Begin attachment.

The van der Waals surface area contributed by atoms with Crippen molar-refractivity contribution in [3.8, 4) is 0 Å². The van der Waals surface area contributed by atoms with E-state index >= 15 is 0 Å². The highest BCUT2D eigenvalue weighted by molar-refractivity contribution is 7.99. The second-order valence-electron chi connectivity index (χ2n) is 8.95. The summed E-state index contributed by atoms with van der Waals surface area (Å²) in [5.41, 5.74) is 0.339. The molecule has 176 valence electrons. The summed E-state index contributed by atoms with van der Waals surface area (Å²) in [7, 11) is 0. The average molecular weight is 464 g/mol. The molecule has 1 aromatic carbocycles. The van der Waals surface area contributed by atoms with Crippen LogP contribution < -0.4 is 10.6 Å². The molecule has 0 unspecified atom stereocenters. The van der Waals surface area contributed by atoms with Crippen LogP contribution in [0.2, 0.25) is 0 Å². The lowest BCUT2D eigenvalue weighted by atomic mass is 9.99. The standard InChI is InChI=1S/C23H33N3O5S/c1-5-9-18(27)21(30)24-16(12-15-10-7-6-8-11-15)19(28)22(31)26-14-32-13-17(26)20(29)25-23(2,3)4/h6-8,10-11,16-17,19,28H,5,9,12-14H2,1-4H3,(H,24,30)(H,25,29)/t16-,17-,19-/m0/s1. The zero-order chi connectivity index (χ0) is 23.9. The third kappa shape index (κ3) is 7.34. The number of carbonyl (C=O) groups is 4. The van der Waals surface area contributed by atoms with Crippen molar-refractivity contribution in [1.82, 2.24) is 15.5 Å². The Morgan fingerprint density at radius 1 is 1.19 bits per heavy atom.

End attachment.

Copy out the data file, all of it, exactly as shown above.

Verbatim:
The van der Waals surface area contributed by atoms with Crippen molar-refractivity contribution in [3.8, 4) is 0 Å². The van der Waals surface area contributed by atoms with E-state index >= 15 is 0 Å². The highest BCUT2D eigenvalue weighted by molar-refractivity contribution is 7.99. The second-order valence-electron chi connectivity index (χ2n) is 8.95. The summed E-state index contributed by atoms with van der Waals surface area (Å²) in [5.41, 5.74) is 0.339. The molecule has 176 valence electrons. The summed E-state index contributed by atoms with van der Waals surface area (Å²) in [7, 11) is 0. The average molecular weight is 464 g/mol. The molecule has 1 aromatic carbocycles. The van der Waals surface area contributed by atoms with Crippen LogP contribution < -0.4 is 10.6 Å². The molecule has 0 unspecified atom stereocenters. The van der Waals surface area contributed by atoms with Crippen LogP contribution in [0.2, 0.25) is 0 Å². The lowest BCUT2D eigenvalue weighted by atomic mass is 9.99. The standard InChI is InChI=1S/C23H33N3O5S/c1-5-9-18(27)21(30)24-16(12-15-10-7-6-8-11-15)19(28)22(31)26-14-32-13-17(26)20(29)25-23(2,3)4/h6-8,10-11,16-17,19,28H,5,9,12-14H2,1-4H3,(H,24,30)(H,25,29)/t16-,17-,19-/m0/s1. The zero-order chi connectivity index (χ0) is 23.9. The third kappa shape index (κ3) is 7.34. The number of carbonyl (C=O) groups is 4. The van der Waals surface area contributed by atoms with Crippen molar-refractivity contribution in [1.82, 2.24) is 15.5 Å². The Morgan fingerprint density at radius 1 is 1.19 bits per heavy atom.